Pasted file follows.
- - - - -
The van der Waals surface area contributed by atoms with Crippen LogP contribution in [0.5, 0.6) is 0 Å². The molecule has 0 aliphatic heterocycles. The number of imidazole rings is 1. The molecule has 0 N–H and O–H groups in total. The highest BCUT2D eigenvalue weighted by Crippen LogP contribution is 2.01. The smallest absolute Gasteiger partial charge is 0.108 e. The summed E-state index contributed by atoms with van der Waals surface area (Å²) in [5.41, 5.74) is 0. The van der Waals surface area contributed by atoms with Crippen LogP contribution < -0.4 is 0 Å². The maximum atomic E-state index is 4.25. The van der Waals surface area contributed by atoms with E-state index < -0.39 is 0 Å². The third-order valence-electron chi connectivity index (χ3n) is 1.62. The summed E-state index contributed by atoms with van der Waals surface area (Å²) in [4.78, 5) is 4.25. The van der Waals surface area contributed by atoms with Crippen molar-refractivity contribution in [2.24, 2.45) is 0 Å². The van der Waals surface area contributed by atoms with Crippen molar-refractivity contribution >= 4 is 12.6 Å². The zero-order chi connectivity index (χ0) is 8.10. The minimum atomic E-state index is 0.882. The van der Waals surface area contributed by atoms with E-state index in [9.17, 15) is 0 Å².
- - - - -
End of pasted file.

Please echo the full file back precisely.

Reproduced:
The van der Waals surface area contributed by atoms with Crippen LogP contribution in [0.5, 0.6) is 0 Å². The molecule has 0 aliphatic heterocycles. The number of imidazole rings is 1. The molecule has 0 N–H and O–H groups in total. The highest BCUT2D eigenvalue weighted by Crippen LogP contribution is 2.01. The smallest absolute Gasteiger partial charge is 0.108 e. The summed E-state index contributed by atoms with van der Waals surface area (Å²) in [5.41, 5.74) is 0. The van der Waals surface area contributed by atoms with Crippen LogP contribution < -0.4 is 0 Å². The maximum atomic E-state index is 4.25. The van der Waals surface area contributed by atoms with E-state index < -0.39 is 0 Å². The third-order valence-electron chi connectivity index (χ3n) is 1.62. The summed E-state index contributed by atoms with van der Waals surface area (Å²) in [4.78, 5) is 4.25. The van der Waals surface area contributed by atoms with Crippen molar-refractivity contribution in [2.24, 2.45) is 0 Å². The van der Waals surface area contributed by atoms with Crippen molar-refractivity contribution >= 4 is 12.6 Å². The zero-order chi connectivity index (χ0) is 8.10. The minimum atomic E-state index is 0.882. The van der Waals surface area contributed by atoms with E-state index in [9.17, 15) is 0 Å².